By Bill Boyarsky
“Casino Jack,” the movie about crooked lobbyist Jack Abramoff, portrayed anti-tax demagogue Grover Norquist as just another member of the Washington fixer’s club. But the filmmakers greatly underestimated him.
Abramoff went off to prison while Norquist, who heads Americans for Tax Reform, has stayed around to twist the arms of legislators in every state in an effort to make them sign no-tax-increase pledges. Those pledges, if honored, would result in reductions in already dwindling appropriations for education and social welfare programs and many other needed services in states with huge deficits. “My goal,” Norquist famously said, “is to cut government in half in 25 years, to get it down to the size where we can drown it in the bathtub.”
He started Americans for Tax Reform during the Reagan administration. Later, he was a leading strategist of Republican Newt Gingrich’s takeover of the House in 1994. Over the years, Americans for Tax Reform has become the nation’s most effective anti-tax organization.
There’s an angry self-righteousness about the movement. Its members seem to see themselves as doing God’s work while the rest of us are sinners, especially the sinner-in-chief in the White House. But as Jesus said, “Let him who is without sin cast the first stone.”
And sin—if it is a sin to betray the public trust—is part of the Abramoff-Norquist story, as told in “Casino Jack.” What’s in the film is backed up by documents and news stories about the days, some 15 years ago, when the two men and their cohort were flying high, along with another collaborator, Ralph Reed, who was head of the right-wing Christian Coalition.
Abramoff, played in the film by Kevin Spacey, was known as Casino Jack for his highly expensive lobbying on behalf of Indian tribes involved in gambling enterprises. He was lobbying against lotteries and casinos that would have been competition for his clients.
The Senate Indian Affairs Committee said in 2006 that Americans for Tax Reform had been a “conduit” for funds that flowed from Abramoff’s clients to surreptitiously finance grass-roots lobbying campaigns. Susan Schmidt and James V. Grimaldi reported in The Washington Post that “as the money passed through, Norquist’s organization kept a small cut, e-mails show.” Norquist also moved more than $1 milllion from Abramoff clients to Reed, then an influential fundamentalist Christian organizer. “Reed was working to defeat lotteries and casinos that would have competed with Abramoff’s tribal and Internet clients,” the reporters wrote. It would, of course, look better to the public if the money came from Christian and anti-tax groups rather than gambling interests.
Abramoff pleaded guilty to fraud, tax evasion and conspiracy to bribe public officials. Norquist told the Post that Americans for Tax Reform worked with Abramoff’s gambling clients because they shared anti-tax, anti-regulatory views. He said his organization was not used to conceal the source of funds sent to Reed. Reed said he hadn’t known the money originated from Indian casinos.
Norquist and Reed moved on with their careers. Norquist’s best-known activity is pressing officeholders and candidates to make a “Taxpayer Protection Pledge” to voters—a promise to “oppose and vote against any and all efforts to increase taxes.”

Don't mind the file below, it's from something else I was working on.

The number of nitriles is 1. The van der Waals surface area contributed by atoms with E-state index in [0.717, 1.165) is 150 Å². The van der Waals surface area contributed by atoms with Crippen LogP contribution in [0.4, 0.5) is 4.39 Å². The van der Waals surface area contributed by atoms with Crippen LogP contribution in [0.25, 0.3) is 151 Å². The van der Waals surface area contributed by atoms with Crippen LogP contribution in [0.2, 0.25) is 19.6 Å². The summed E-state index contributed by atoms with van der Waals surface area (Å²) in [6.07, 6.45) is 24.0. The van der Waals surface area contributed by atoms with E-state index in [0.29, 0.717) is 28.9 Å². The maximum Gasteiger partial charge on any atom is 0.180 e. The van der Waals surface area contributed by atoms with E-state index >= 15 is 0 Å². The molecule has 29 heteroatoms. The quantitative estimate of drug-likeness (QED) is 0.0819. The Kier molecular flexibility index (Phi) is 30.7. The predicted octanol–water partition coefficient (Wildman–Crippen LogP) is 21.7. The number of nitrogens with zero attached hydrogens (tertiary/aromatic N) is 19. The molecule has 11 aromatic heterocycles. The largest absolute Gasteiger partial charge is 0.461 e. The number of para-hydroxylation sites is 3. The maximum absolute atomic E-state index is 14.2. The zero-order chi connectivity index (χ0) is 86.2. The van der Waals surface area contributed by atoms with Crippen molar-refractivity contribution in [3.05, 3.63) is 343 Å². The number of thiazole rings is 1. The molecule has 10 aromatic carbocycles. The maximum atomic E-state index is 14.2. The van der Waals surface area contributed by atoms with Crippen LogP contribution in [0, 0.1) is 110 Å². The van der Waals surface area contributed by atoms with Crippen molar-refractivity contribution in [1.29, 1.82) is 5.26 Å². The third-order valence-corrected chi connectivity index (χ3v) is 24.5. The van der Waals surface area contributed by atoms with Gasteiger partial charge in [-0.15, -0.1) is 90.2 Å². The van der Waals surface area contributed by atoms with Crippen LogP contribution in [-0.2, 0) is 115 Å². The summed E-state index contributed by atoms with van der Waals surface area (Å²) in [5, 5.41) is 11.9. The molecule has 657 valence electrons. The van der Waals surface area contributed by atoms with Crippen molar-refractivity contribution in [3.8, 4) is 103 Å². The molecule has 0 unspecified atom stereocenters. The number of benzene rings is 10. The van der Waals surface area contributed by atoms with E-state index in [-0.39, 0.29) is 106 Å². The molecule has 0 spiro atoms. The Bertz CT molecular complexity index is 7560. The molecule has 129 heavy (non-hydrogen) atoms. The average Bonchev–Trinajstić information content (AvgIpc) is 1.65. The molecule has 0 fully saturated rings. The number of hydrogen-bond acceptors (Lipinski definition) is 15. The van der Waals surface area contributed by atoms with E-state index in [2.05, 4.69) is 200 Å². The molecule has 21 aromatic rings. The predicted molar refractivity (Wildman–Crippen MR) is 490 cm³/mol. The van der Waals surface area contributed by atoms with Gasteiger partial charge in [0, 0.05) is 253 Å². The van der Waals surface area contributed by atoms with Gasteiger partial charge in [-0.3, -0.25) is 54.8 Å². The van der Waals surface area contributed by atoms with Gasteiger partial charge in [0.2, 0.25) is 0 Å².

Tea party influence in Republican primaries makes this a powerful threat to some politicians. In November, the Republicans won a majority of the nation’s legislative seats. The elections produced the biggest Republican statehouse majority since 1928, according to Stateline.org, published by the Pew Center on the States. This means that state governments in big and small states will be heavily influenced if not controlled by uncompromising signers of the Norquist pledge, all of them frightened by the prospect of Norquist-led tea party opposition in their next primary election.
This uncompromising politics leaves states with deficits only one alternative—to sharply cut money for medical aid to the poor, education, law enforcement and many other services. In California, the Republicans in the Legislature won’t even support Gov. Jerry Brown’s proposal for legislation that would submit to a popular vote a tax increase to help eliminate a $28 billion budget deficit. Although Democrats control the Legislature, they need Republicans for the two-thirds majority required for passage of the legislation.
This is happening in the state where a popular-vote approval of Proposition 13 in 1978 started the anti-tax movement. I asked John Kartch, communications director for Americans for Tax Reform, about this contradiction in which the anti-taxers now oppose the California Legislature authorizing a popular vote after they supported one in 1978. Kartch, in an e-mail, said Brown should gather enough signatures for a voter initiative putting the measures on the ballot without involving the Legislature. “ATR’s position is that Gov. Brown should not be forcing legislators to do his dirty work, making many of them break their central campaign commitment to constituents in the process,” he said.
That uncompromising attitude in legislatures all over the country will result in great hardship to those dependent on our government’s safety net. The Grover Norquist who was willing to wheel and deal with Jack Abramoff shows no compromise when it comes to inflicting misery on millions of people.
AP / Cliff Owen
Americans for Tax Reform President Grover Norquist jokes as he is introduced before addressing the Conservative Political Action Conference in Washington.